Elective Courses (9 Credits) Offered Spring Only

Review graduate-level macroeconomic theory without needing a background in economics. Survey theories and evidence bearing on growth and cycles in output, employment, interest rates, and prices. Learn sector details and the scope for control of cycles.

Build from your foundation of business analytics to extend your understanding of the art and science of extracting information from data into increasingly complex real-world data and enhance your value to decision makers. In this course, you’ll learn about extensions to regression, logistic regression, hierarchical modeling, model selection, and other topics spanning the process of building and evaluating models. Draw intuition and insight from models and effectively communicate that insight into a format that can help decision-makers make better decisions.

Learn the following topics: multivariate normal distribution; marginal and conditional
distributions; estimation of population mean vector and dispersion matrix; correlation,
partial correlation, and multiple correlation coefficients; Hotelling’s T2; MANOVA;
discriminant function; repeated measurements analysis; principal components and canonical correlation; factor analysis; and multidimensional scaling.

Elective Courses (9 Credits) Offered Irregularly

(Fall ’18, Spring ’20): Develop the conceptual framework of microeconomics and macroeconomics with some applications in actuarial science, and earn the VEE credit for Economics as required by the Society of Actuaries. Topics in microeconomics covered within this course include: interaction between supply and demand, consumer behavior, production choices, different types of competition, factor markets, and market failure. This course will also explore topics in macroeconomics such as: business cycles, inflation, unemployment, monetary and fiscal policy, balance of
payments, international economics, and economic growth.

(Fall ’18, Spring ’19, Fall ’19, Spring ’20): Gain an introduction to fundamental principles of accounting, corporate finance, and financial derivatives from an actuarial perspective. Earn the VEE credit for accounting and finance as required by the actuarial societies. In this course, you’ll cover the corporate finance material of actuarial Exam IFM. Explore topics including: basic accounting principles and regulations, financial statements, investment decision-making, the risk-return tradeoff, capital structure, long-term financing, investment risk, and an introduction to both financial and real options.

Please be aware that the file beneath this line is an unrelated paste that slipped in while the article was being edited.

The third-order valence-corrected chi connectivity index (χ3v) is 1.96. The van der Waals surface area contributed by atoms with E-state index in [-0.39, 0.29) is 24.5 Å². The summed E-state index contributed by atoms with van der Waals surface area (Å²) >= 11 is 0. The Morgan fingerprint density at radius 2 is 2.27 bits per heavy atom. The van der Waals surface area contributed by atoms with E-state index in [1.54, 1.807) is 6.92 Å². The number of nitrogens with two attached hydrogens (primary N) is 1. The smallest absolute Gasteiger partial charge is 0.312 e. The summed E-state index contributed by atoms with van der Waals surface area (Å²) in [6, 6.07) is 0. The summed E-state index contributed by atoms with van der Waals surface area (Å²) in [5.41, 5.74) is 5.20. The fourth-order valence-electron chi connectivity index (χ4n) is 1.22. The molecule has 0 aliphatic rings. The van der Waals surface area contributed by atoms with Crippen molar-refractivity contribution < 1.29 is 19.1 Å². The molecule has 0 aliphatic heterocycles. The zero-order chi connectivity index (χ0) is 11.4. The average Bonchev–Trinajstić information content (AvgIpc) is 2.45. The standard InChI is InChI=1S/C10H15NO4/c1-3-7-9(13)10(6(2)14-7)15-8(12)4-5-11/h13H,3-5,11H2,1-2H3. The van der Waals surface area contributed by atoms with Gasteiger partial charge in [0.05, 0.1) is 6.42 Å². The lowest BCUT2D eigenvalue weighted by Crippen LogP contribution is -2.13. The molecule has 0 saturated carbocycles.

Complete this first course in stochastic processes, with an emphasis on continuous-time models that support applications in financial mathematics and derivative evaluation. Review topics including: fundamentals of probability, limit theorems, conditional expectation, change of measures, Markov chains, random walks, martingales, Brownian motion, the Ito integral, stochastic differential equations, and the Black-Scholes model and its use in evaluating a variety of financial derivatives.

(Offered every other Spring semester on odd years.)

(Offered every other Spring semester on even years.)Complete this thorough course in nonparametric statistics and learn about topics such as estimation and testing of hypotheses when the function form of the population distribution function is not completely specified.

Important notes:

If a student has passed an actuarial exam prior to taking the corresponding course, the course must be waived and replaced by another elective. This includes:

  • Exam FM: waive AS 5101 (Theory of Interest)
  • Exam IFM: waive AS 5107 (Advanced Theory of Interest)
  • Exam LTAM: waive AS 5102 (Actuarial Modeling I)
  • Exam SRM: waive AS 5108 (Actuarial Analytics)
  • Exam STAM: waive AS 5104 (Actuarial Modeling III

All electives listed above have been approved by the respective department. In additions, students may be able to take others courses as electives on a case-by-case basis, provided that the courses have sufficient academic rigor and are beneficial to the student’s career.

To discuss the electives and other curriculum-related questions, students should consult with their academic advisor.

To discuss the electives and other curriculum-related questions, students should consult with their academic advisor.